Armenia

Armenia is an ancient country situated in the Caucasus Mountains.

Armenia is one of the oldest centers of the world’s civilization; it was this country that became the first Christian state, ahead of Rome and Greece. The main symbol of Armenia is the sacred mountain Ararat, to which, according to the Bible, “in the seventh month, on the seventeenth day of the month” after the start of the Flood, Noah’s ark moored. This is the mountain that gave its name to our restaurant.

Modern Armenia is a country with ancient history, extremely rich cultural heritage, picturesque nature and superb gastronomy.

Armenia, which is situated at the intersection of trade routes, connects Europe and Asia. There are strong historical ties between the Portuguese and Armenians. Both these nations used to belong to the Roman Empire, being situated on its two opposite “poles” – the West and the East.

The ties between the Portuguese and Armenian merchants have been known since the Age of Discovery. The Portuguese used Armenia’s neutral position to penetrate Asian countries closed for Europeans in the Middle Ages. As a matter of fact, Portuguese merchants used to change into Armenian clothes and raise the Armenian flag on their ships in order to safely make profitable deals with intractable Indians. For instance, Bento de Góis, a Portuguese explorer of the 17th century, is depicted in such an Armenian commercial costume on the monument in his native town of Vila Franca do Campo on one of the Azores Islands. This was the costume he wore to be able to visit China in the company of Saak, an Armenian. The Portuguese name Armenio appeared in the same period, which unambiguously hints that, in addition to commercial ties between the Portuguese and Armenians, there were much closer relationships.

There is a well-known story about the Armenians who arrived in Porto in 1453 with the relics of St. Panteleimon – they saved them from the Muslim Turks who had seized Constantinople. They left the relics in the fishermen’s church of Saint Peter (igreja São Pedro de Miragaia) and settled nearby, giving the name “Armenian” (Rua Armenia) to one of the streets of Porto.

But the most famous Armenian in Portugal is Calouste Gulbenkian. His name is known to every Portuguese. Gulbenkian, one of the most decent representatives of the Armenian people, an oilman, diplomat, art collector and outstanding philanthropist, dedicated his life to Portugal. The educational and cultural projects of the Calouste Gulbenkian Foundation keep on connecting the Armenian and Portuguese peoples.

Restaurant

Ararat Restaurant invites you to try traditional Armenian dishes and the dishes of the Caucasian countries bordering on Armenia, with new Portuguese character added by us.

We have thoroughly chosen local food, ripe vegetables, and fresh meat and enriched them with the Armenian millennial culinary experience, traditional spices and a mixture of fragrant mountain herbs delivered from the valleys of the Caucasus. The state-of-the-art equipment and air conditioning system allow us to cook meals in the very center of Lisbon in the traditional way on open fire and charcoal as if you were in an old Armenian house at the foot of Ararat.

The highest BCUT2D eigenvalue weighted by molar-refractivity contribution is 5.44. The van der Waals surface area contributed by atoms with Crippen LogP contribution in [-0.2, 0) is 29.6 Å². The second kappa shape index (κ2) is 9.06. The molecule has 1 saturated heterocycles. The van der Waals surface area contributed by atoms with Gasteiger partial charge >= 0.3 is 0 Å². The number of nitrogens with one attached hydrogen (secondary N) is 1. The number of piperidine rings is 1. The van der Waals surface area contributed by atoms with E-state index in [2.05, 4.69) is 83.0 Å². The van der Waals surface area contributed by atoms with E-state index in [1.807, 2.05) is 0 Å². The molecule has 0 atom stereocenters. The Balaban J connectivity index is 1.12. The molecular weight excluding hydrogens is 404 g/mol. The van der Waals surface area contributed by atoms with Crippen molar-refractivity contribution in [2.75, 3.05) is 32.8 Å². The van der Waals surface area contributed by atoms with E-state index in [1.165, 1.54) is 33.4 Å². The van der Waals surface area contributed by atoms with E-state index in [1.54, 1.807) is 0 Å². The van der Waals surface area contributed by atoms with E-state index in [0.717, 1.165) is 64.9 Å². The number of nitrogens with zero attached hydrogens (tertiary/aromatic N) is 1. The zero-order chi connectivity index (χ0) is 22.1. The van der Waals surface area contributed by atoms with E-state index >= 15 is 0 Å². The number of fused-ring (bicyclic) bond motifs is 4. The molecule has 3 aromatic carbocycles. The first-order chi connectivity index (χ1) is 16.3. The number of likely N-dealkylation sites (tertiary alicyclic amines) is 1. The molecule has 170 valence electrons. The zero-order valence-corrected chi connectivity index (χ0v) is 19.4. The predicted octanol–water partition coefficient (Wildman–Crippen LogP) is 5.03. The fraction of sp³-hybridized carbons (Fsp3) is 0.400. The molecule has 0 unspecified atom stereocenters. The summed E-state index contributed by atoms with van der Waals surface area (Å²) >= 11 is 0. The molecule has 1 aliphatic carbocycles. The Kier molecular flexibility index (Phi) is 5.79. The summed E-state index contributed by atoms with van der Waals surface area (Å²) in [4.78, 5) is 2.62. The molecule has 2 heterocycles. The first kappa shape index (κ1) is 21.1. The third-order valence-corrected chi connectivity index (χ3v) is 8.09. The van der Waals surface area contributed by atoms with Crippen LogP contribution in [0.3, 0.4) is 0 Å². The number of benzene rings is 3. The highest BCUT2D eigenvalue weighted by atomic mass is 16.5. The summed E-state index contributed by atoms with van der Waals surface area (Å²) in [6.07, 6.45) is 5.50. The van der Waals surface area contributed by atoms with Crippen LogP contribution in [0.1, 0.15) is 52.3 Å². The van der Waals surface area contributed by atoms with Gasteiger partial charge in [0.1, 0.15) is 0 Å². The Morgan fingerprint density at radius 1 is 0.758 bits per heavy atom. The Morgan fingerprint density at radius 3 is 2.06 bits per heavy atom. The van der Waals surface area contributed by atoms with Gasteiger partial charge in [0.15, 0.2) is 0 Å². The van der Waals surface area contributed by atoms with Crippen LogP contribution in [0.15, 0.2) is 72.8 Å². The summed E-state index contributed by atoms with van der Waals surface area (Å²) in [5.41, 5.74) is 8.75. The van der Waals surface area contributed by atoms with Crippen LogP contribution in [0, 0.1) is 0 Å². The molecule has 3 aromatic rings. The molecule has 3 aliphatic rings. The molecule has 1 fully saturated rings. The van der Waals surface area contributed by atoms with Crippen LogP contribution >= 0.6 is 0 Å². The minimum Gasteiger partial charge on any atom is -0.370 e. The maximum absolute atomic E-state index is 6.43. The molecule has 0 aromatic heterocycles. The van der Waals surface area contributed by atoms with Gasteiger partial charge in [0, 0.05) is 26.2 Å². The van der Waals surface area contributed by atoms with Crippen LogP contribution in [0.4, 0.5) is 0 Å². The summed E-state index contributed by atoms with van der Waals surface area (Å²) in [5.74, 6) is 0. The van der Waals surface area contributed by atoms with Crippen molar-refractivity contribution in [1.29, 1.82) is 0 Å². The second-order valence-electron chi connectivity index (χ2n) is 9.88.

Our chef Andronik Mesropyan and his team from Armenia rely on their many years of experience to create a real symphony of classics and experiment for Armenian cuisine in Portugal. However, we don’t merely want to make a gastronomic trip to Armenia, but we create a place in Lisbon able to tell the Portuguese about Armenia and Armenians through their unique cuisine and ancient traditions.

The restaurant is decorated in the Armenian style. We have brought from Armenia authentic Armenian carpets: the tradition of their manufacturing goes back millennia, and their “elder brothers” decorate the walls of the Museum of Calouste Gulbenkian , the great Armenian of Portugal. We have also brought pictures by modern Armenian artists.

Welcome and bari akhorjak! – Bon apetit!

Cuisine

The cuisine of one of the world’s oldest countries has been cherishing its traditional recipes for more than 2500 years. Almost every Armenian dish has its history and legend carefully handed down from generation to generation.

However, this is not only the ability to hand down interesting food combinations through centuries from mother to daughter and from father to son that makes the Armenian cuisine unique, but also the ability of the Armenians to borrow the best from their neighbours and tirelessly achieve even greater perfection.

Armenia lies at the intersection of trade routes, which allowed it to get acquainted with the cuisines of many countries, and, besides, the Armenians themselves became so widespread in the world that they were able to bring home recipes from the most remote corners of the globe.
The Armenians borrowed from the Mediterranean cuisine a great number of vegetables and learned to combine them in various dishes.
Oriental countries and nations gave the Armenian cuisine exquisite sauces and exotic spices. Ancient Turkic peoples, nomads and conquerors, game them meat roasted on charcoal and shish kebab.

The peoples from Asia Minor introduced Armenians to chickpea dishes, having enriched the Armenian cuisine with hummus and dolma
But none of the “borrowed” dishes was left without improvements. Any new recipe has acquired over time the Armenian accent and Caucasian flavour.

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